The National Rifle Association’s longtime Florida lobbyist and first female president, Marion Hammer, will retire but remain an adviser to the organization, the NRA announced Thursday.
Hammer, 83, said in a statement that she served the gun rights group for 44 years and is proud of her record on Second Amendment issues. She is the first woman to serve as president of the organization, from 1996 to 1998.
“When I was first hired in September 1978, I was given one mission: ‘Do what you need to do, but do not let Florida become another California,’” Hammer said. “For 44 years, I am proud to say that I faithfully delivered on that assignment with the help of our great NRA members.”
Among many other things, Hammer is credited as a major force behind Florida’s “stand your ground” law, which removes the duty to retreat before using deadly force in the face of serious danger.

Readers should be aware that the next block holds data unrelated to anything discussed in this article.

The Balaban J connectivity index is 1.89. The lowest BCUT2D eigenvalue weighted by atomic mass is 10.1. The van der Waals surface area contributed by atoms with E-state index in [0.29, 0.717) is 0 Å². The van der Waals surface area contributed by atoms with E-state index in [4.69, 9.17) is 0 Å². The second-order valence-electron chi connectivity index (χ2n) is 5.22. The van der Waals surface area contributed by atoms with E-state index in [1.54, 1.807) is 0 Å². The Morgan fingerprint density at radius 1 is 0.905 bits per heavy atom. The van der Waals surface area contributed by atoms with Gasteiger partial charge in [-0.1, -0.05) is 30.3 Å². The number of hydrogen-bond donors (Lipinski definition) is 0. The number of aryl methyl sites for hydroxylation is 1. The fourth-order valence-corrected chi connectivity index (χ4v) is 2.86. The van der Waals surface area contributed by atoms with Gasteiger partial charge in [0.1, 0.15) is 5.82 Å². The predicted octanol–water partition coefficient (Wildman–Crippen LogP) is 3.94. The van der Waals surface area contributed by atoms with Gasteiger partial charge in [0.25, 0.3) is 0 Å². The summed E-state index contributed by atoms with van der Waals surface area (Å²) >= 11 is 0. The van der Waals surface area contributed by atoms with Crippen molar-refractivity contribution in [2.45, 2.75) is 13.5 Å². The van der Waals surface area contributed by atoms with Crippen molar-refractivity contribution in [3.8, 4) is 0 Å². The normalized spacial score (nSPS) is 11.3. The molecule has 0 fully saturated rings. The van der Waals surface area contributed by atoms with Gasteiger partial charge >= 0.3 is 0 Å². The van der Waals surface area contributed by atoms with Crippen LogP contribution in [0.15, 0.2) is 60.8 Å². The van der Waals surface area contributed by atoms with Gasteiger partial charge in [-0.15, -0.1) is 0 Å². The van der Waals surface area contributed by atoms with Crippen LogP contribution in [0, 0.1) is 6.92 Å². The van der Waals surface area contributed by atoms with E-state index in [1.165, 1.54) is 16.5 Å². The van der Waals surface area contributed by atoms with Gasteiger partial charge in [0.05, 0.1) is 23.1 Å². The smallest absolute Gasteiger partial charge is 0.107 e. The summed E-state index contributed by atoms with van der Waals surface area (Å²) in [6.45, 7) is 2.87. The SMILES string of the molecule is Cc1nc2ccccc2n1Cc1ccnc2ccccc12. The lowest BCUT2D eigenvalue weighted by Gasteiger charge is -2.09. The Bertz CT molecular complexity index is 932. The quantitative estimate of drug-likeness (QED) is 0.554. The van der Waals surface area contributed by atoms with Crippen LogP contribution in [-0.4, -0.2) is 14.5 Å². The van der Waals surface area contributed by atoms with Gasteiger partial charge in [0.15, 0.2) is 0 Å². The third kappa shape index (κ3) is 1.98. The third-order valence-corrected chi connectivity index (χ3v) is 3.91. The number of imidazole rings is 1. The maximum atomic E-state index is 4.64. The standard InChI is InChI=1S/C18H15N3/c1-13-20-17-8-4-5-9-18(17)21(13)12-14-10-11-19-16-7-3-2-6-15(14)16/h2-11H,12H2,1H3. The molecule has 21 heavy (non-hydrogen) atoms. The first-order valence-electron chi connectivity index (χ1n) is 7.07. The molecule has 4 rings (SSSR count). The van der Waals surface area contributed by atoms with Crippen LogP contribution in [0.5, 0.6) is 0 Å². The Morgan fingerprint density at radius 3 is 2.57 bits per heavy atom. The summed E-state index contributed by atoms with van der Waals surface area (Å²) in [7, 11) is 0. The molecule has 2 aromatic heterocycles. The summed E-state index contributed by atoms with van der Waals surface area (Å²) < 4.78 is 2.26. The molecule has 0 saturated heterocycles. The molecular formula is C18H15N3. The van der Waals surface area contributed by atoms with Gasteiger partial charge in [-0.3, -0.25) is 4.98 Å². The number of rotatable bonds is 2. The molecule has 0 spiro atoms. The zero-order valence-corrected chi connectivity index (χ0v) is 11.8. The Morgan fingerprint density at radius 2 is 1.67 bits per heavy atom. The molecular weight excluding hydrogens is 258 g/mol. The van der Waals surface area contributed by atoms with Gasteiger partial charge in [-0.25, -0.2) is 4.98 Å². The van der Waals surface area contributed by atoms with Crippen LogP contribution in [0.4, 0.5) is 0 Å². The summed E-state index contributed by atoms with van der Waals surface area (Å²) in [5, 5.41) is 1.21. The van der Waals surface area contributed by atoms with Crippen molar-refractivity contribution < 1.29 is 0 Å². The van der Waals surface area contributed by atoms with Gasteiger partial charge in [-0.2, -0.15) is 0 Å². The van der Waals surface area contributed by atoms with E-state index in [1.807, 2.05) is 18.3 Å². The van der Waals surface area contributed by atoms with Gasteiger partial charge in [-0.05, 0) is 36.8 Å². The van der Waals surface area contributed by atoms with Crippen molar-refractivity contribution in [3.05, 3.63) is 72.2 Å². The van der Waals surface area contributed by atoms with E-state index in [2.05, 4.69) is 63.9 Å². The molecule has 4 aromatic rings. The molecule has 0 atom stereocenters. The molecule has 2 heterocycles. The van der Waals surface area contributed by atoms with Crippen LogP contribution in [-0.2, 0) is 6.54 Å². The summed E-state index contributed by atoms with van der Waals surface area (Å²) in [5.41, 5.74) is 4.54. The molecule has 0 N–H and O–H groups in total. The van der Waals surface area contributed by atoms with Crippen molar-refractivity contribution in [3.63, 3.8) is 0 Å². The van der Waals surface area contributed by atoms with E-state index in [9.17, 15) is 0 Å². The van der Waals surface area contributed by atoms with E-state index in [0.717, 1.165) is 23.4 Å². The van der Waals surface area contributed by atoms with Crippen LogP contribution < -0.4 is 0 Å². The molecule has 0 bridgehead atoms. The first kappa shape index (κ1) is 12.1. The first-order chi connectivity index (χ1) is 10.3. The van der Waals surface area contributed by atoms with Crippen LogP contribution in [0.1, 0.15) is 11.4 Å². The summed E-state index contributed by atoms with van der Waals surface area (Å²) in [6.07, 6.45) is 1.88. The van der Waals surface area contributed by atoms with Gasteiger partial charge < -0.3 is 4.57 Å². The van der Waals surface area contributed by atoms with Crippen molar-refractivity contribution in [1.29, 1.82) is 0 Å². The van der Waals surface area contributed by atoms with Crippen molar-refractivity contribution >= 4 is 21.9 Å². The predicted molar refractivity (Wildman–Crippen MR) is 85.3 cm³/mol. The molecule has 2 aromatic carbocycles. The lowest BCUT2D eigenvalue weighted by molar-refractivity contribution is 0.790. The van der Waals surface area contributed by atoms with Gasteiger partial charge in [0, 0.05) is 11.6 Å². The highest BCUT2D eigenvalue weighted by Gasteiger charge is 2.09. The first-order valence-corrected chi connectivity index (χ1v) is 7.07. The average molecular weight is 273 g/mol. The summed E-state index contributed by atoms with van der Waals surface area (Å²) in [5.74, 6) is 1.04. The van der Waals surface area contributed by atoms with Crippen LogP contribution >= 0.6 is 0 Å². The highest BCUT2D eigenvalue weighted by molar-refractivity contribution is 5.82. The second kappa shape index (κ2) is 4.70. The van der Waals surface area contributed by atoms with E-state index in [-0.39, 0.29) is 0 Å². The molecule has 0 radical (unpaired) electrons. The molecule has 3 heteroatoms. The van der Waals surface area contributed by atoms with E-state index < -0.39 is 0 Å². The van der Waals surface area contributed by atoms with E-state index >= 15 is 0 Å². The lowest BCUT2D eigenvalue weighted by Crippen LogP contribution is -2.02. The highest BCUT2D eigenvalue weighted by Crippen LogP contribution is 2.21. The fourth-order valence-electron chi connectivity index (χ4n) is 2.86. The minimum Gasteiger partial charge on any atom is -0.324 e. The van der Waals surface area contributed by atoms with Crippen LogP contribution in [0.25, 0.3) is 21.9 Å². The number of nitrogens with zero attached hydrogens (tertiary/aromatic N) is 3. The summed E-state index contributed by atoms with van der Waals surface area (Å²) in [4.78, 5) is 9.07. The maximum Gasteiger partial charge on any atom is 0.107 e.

Florida was the first in the nation to adopt such a law in 2005. Similar measures have been passed in other states amid criticism that they increase violent confrontations leading to fatal shootings.
“Marion Hammer’s name has become synonymous with the Second Amendment and with the NRA,” said Wayne LaPierre, executive vice president and CEO of the NRA. “She is a dynamic and legendary advocate who has led the way with many laws that started in Florida and then served as a blueprint across the country.”
Hammer is also a member of the Florida Women’s Hall of Fame.